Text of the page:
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Lake Lanier fishing report: Stripers positioning given away by gulls

POSTED: January 22, 2009 9:00 p.m.

Temperatures of Lake Lanier are in the mid to lower 40’s. Lake levels are 1,056.43 feet, making the lake 14.57 feet from the full pool of 1,071 feet. The main lake is clear and the creeks and rivers are stained.

The Chattahoochee River is clear. Check generation schedules before heading out to the river at 770-945-1466. Check this Web site http://lanier.sam.usace.army.mil/ParkSchedule.htm for a listing of the many ramps that are now open with the rising water levels.

As was the case last week, some anglers are catching bass while others are struggling. If you are fishing stained water, make note that the bass are a little shallower than what you may expect for this time of year.

Remember that stained water warms quicker than clear water even on cold days and that makes bass more active.

Target steeper, chunk rock banks with transitions to clay and sand in the stained water back in the creeks.
A drop shot rig with a sharp Gamakatsu Hook is a consistent method this week. We have also had good success with SPRO K-Finesse Jigs and ¬- or 3/16-ounce jig heads with a Zoom Finesse Worm.

You can cast to the bank and stair step these lures back to the boat, or you can position yourself directly over the fish and jig them off the bottom.

Many bites will come at less than 20 feet so pay close attention to where you catch your fish to determine the best depth to target.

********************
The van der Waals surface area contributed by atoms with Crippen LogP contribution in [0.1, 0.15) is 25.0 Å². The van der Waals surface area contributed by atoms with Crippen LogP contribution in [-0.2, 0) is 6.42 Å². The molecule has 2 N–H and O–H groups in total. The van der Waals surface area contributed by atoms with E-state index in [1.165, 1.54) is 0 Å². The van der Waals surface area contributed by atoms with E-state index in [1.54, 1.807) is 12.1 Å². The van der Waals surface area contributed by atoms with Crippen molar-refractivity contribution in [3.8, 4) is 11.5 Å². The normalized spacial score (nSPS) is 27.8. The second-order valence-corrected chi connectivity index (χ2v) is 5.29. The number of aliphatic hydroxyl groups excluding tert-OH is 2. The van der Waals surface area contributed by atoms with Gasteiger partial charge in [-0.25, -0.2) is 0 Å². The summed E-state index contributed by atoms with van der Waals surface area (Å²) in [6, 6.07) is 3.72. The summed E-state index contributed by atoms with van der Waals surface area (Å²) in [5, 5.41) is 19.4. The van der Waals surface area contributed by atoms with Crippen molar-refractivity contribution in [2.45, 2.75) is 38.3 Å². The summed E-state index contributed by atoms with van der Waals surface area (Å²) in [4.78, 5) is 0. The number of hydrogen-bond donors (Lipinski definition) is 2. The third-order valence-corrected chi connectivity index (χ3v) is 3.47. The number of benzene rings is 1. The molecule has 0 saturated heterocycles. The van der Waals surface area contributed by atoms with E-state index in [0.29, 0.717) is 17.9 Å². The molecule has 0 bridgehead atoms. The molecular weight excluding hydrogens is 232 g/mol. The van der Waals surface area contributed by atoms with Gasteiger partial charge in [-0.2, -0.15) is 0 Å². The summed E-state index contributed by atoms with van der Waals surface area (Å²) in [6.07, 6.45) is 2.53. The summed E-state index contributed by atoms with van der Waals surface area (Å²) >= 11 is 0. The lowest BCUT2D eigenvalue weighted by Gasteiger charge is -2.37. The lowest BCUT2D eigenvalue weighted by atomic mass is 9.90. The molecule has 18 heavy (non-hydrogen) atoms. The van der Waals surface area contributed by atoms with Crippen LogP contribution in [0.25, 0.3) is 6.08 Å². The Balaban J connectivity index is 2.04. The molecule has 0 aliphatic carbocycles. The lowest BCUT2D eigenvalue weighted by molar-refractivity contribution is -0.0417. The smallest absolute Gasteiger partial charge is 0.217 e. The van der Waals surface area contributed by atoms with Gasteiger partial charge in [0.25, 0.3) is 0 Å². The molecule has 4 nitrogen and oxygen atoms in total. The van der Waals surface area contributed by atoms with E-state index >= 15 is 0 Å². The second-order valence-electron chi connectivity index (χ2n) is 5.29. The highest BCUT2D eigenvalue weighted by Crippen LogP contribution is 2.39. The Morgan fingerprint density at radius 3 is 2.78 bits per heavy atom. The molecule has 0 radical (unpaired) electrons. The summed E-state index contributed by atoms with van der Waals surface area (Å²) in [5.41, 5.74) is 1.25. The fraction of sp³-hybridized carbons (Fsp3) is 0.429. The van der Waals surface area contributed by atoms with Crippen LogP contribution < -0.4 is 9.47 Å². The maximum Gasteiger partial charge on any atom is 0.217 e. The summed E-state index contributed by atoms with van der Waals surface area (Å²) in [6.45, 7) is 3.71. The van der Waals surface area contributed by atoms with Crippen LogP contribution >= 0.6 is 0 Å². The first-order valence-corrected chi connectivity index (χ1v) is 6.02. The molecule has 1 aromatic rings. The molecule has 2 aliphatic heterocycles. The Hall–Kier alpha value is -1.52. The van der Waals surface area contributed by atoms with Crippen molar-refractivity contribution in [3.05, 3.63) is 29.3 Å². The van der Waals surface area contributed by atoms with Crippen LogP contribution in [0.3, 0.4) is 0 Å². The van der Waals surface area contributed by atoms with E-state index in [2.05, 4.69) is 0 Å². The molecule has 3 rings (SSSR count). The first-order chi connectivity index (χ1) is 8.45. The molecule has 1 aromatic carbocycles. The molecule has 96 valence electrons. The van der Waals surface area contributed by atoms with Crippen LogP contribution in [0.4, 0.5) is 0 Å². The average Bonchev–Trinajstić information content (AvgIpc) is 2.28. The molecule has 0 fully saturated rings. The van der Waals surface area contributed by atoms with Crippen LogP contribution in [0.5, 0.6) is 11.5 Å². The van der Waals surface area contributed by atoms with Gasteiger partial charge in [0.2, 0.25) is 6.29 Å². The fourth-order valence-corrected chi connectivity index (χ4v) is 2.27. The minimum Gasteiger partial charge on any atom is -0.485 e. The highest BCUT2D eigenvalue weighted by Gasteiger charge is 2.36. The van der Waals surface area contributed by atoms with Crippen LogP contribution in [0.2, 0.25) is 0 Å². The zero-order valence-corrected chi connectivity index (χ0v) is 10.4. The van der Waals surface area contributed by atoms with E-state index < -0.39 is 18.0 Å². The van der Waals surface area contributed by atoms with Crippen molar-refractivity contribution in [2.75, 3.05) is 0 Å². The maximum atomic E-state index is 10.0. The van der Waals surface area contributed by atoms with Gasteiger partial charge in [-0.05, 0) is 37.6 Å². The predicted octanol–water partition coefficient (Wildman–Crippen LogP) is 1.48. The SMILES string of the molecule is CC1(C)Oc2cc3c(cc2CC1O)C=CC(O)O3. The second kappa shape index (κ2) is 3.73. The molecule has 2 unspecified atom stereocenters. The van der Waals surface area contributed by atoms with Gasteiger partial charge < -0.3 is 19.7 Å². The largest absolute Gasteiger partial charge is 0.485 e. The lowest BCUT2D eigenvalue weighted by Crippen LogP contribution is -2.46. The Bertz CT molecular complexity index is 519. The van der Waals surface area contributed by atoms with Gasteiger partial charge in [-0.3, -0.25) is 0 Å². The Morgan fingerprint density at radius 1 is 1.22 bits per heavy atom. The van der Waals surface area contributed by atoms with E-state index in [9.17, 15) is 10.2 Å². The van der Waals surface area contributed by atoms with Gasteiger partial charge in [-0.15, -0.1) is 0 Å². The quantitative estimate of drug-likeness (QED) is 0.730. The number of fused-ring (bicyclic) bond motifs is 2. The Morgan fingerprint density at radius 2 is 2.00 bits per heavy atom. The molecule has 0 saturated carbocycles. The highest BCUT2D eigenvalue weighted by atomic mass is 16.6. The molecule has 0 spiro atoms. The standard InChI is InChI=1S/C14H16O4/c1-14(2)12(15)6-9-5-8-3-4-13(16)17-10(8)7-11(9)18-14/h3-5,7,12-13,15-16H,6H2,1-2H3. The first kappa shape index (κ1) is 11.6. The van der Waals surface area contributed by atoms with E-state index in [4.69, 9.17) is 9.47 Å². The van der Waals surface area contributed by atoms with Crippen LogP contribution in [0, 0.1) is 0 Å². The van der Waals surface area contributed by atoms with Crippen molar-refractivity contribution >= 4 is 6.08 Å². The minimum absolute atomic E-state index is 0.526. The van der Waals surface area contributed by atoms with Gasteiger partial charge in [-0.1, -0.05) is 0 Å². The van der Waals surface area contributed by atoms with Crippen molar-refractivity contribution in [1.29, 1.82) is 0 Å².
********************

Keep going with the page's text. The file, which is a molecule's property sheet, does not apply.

The main lake fish have been both shallow and deep so pay attention to your Humminbird Electronics to unlock the proper depth. Continue to search for baitfish and bass on the screen.

The spoon bite has been off and on this winter. If you can find them grouped up deep, you may be able to load the boat quickly.

You can even encounter the occasional schooling fish in the winter, and they will bite a spoon, Rooster Tail or Fish Head Spin worked slowly.

Live minnows or a night crawlers rigged on a worm hook and sinker will increase your odds at catching these cold-water bass.

Striper fishing has been hit and miss, but most experienced anglers can usually catch a couple or more most days.

Stripers will swirl on the surface and the gulls will give them away every time.

Cast a Zoom Fluke on a jig head or a SPRO Buck Tail to the swirls and reel it back slow and steady. The bites can be aggressive, and these fish will just about yank the rod out of your hand when they hit. If the gulls are lying down, use your electronics to determine where to concentrate your efforts.

Buy some blueback herring, trout or medium shiners from Hammond’s and fish these on a flat or down line. Planner boards are working well for the shallower stripers in the creeks.

Umbrella rigs are very consistent this week up in the rivers.

Crappie fishing remains slow and there are very few reports. I would love to hear from our readers who have unlocked the secrets of these finicky winter fish.

Try crappie minnows on a down line at 15–25 feet around marina docks and brush piles. As with last week continue to work your lures at a slow pace.

Trout fishing on the Chattahoochee River is still slow.

Live earth worms (where permitted by law) have been the most productive. Small minnow jerk baits have been just fair.

Eric Aldrich is a part time outdoors writer, bass fisherman and a member of Humminbird’s, SPRO, Gamakatsu and Hammond’s Pro Staff. Reports are based on personal experience and permission from a close network of friends. If you would like to email him please do so at esaldrich@yahoo.com. Remember to take a kid fishing!



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